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    13 things about working backstage

    November 21, 2019

     

     

    No one truly understands just how much techies run the show. In a theatre production, techies become just as vital as the actors. They create the environment for the show. All of those light changes, music tracks and set pieces are due to some hard-working backstage crew.

     

    To enter the entertainment industry as a backstage person, you need to develop some really important skills and there is a way you can do it, right here in Newcastle.

     

    Are you ready to take your place as a leader backstage? Here's some great training to start with:


    Certificate 3 Live Production and Services - Newcastle

     

    If you already have the above qualification, or a lot of industry experience, then you might like to consider the following:

     

    Diploma in Live Production and Technical Services - Newcastle

     

    For further info contact info@creativeindustries.com.au

     


    Once you've crewed a couple of times, you'll find yourself learning many new things.

     

    1. Coloured highlighters and sticky notes become your friend
    Whether it's to separate music cues from light cues or just to make sure you don't forget to grab that bench, colours will make sure the important scribbles stand out from the rest.

     

    2. Seeing in the dark becomes no problem thanks to blackout scene changes.
    Scene changes during blackouts will give you great night vision so you know exactly how to get the job done without falling over the set.

     

    3. Eventually you know the cue lines like the back of your hand.
    You'll even know all the lines around it so when someone inevitably misses some, your cues are still on point.

     

    4. Being on headset brings a whole new meaning to "voices in your head."
    Between listening to what's on stage, all the chatter backstage and having at least five people talking in your ear, you're guaranteed to leave every show with a headache.

     

    5. Nothing will always go right. Ever.
    Lines will be missed, cues will be off, props will fall, etc. Something will always go wrong

     

    6. There will be singing backstage, even if it's not a musical.
    Whether you're at a play or musical, there will be singing backstage. Always. And half the time, you'll join in, even if you can't sing, because that's just how the show goes.

     

    7. You will rerun scene changes for way longer than anyone wants to.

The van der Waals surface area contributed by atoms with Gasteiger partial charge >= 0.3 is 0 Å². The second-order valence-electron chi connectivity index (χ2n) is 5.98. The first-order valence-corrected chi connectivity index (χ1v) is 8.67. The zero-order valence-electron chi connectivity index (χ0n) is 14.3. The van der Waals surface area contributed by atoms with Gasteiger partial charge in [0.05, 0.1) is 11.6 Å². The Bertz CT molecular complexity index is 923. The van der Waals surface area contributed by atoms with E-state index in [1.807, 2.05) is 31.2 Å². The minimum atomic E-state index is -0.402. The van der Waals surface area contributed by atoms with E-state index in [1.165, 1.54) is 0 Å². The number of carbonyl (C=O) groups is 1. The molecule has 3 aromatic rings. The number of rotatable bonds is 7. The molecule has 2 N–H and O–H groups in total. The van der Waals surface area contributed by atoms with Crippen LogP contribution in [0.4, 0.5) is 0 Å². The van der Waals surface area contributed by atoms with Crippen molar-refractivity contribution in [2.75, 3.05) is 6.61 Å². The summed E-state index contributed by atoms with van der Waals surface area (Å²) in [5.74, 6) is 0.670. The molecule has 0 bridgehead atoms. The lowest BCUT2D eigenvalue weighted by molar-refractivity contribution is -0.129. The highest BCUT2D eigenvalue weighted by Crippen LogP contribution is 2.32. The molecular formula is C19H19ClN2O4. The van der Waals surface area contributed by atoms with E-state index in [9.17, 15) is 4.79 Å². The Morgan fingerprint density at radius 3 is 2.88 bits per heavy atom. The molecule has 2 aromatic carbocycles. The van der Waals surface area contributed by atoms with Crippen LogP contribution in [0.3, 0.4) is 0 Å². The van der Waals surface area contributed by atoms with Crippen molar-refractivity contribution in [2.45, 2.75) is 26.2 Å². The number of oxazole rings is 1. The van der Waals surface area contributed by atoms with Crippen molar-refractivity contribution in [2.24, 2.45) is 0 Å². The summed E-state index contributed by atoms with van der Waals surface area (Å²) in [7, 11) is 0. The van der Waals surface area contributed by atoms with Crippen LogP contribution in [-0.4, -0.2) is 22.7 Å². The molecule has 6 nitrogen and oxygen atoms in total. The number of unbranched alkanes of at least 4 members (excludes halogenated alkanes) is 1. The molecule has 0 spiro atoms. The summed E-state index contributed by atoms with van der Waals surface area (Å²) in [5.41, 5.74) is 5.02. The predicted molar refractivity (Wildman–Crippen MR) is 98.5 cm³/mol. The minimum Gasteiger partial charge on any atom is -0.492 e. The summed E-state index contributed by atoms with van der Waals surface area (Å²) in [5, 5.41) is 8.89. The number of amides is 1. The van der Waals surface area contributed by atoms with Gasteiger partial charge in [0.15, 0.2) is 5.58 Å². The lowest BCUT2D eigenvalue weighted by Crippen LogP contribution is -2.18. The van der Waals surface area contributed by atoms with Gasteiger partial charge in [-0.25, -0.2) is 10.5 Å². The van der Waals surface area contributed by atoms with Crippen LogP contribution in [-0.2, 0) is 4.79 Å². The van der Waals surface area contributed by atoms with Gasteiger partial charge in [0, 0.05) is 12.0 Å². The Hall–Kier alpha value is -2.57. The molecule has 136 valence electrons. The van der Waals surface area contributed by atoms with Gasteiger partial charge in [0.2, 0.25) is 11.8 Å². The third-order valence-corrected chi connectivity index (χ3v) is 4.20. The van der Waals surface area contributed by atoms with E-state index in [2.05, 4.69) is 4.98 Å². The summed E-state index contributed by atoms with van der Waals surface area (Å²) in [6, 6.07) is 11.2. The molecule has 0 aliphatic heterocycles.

There's always that one scene change that takes way too long and you run it no less than 20 times one night. Although, lifting those heavy set pieces on and off stage constantly is a great way to get a workout.

     

    8. You will lose all track of time.
    Sitting backstage in the dark for hours on end will have you questioning just how much time has passed. Ten minutes or ten hours? Is it light outside or dark? How soon until you can leave?

     

    9. You'll start keeping a pencil around for all those last minute cue changes.
    Cues will be moved constantly with every show, it just happens.

     

    10. "Don't touch that," and "Move!" will be all said at least 50 times every show.
    Especially in shows with kids, prop tables are crew nightmares. Whether everyone wants to play with all the props or they decide to stand right in the way of the swarm of people about to come off stage, you gotta keep an eye on them all.

     

    11. Always keep a pair of gloves handy for when you gotta work fly.
    Nothing sucks more than lowering one drop and suddenly there are 15 rope splinters in your hands.

     

    12. You'll have a special set of black clothes to wear on show nights.
    Gotta stay hidden during those scene changes, and that's when you feel grateful to your goth phase for giving you black ninja clothes to work with.

     

    13. Even though it drives you crazy, you know you'll still do it again for the next show.
    While it may give you a headache and the actors may drive you crazy, nothing is more satisfying than watching the show you've put weeks into run like a well-oiled machine.

     

     

     

     

     

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